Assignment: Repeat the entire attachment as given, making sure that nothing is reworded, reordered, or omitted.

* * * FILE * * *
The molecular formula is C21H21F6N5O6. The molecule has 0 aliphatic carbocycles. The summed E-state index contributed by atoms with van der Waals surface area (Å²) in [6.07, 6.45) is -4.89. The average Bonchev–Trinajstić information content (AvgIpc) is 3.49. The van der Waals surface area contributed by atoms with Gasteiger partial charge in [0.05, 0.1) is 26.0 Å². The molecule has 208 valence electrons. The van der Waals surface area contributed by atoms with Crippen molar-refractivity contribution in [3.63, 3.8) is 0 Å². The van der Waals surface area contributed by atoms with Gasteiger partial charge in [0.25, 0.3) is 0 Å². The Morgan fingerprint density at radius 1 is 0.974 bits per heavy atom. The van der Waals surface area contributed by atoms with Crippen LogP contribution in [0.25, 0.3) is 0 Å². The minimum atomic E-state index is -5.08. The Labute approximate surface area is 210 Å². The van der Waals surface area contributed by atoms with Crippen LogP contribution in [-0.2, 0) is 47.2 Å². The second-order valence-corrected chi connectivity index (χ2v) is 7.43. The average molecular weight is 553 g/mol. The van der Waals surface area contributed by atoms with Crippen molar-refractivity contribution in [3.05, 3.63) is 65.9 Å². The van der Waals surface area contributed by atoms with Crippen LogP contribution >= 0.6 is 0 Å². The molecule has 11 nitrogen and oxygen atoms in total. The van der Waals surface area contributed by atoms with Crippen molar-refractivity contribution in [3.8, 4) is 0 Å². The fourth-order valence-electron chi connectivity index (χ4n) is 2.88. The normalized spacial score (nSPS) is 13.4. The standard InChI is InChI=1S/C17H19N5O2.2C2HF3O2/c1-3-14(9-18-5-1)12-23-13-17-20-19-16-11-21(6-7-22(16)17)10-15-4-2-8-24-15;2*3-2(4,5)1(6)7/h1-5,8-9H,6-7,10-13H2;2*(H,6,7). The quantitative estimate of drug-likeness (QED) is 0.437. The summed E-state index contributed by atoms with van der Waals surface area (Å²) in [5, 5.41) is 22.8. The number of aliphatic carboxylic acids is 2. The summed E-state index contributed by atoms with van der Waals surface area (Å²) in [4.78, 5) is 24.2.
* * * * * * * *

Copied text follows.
The molecular formula is C21H21F6N5O6. The molecule has 0 aliphatic carbocycles. The summed E-state index contributed by atoms with van der Waals surface area (Å²) in [6.07, 6.45) is -4.89. The average Bonchev–Trinajstić information content (AvgIpc) is 3.49. The van der Waals surface area contributed by atoms with Gasteiger partial charge in [0.05, 0.1) is 26.0 Å². The molecule has 208 valence electrons. The van der Waals surface area contributed by atoms with Crippen molar-refractivity contribution in [3.63, 3.8) is 0 Å². The van der Waals surface area contributed by atoms with Gasteiger partial charge in [0.25, 0.3) is 0 Å². The Morgan fingerprint density at radius 1 is 0.974 bits per heavy atom. The van der Waals surface area contributed by atoms with Crippen LogP contribution in [0.25, 0.3) is 0 Å². The minimum atomic E-state index is -5.08. The Labute approximate surface area is 210 Å². The van der Waals surface area contributed by atoms with Crippen LogP contribution in [-0.2, 0) is 47.2 Å². The second-order valence-corrected chi connectivity index (χ2v) is 7.43. The average molecular weight is 553 g/mol. The van der Waals surface area contributed by atoms with Crippen molar-refractivity contribution in [3.05, 3.63) is 65.9 Å². The van der Waals surface area contributed by atoms with Crippen LogP contribution >= 0.6 is 0 Å². The molecule has 11 nitrogen and oxygen atoms in total. The van der Waals surface area contributed by atoms with Crippen molar-refractivity contribution in [3.8, 4) is 0 Å². The fourth-order valence-electron chi connectivity index (χ4n) is 2.88. The normalized spacial score (nSPS) is 13.4. The standard InChI is InChI=1S/C17H19N5O2.2C2HF3O2/c1-3-14(9-18-5-1)12-23-13-17-20-19-16-11-21(6-7-22(16)17)10-15-4-2-8-24-15;2*3-2(4,5)1(6)7/h1-5,8-9H,6-7,10-13H2;2*(H,6,7). The quantitative estimate of drug-likeness (QED) is 0.437. The summed E-state index contributed by atoms with van der Waals surface area (Å²) in [5, 5.41) is 22.8. The number of aliphatic carboxylic acids is 2. The summed E-state index contributed by atoms with van der Waals surface area (Å²) in [4.78, 5) is 24.2.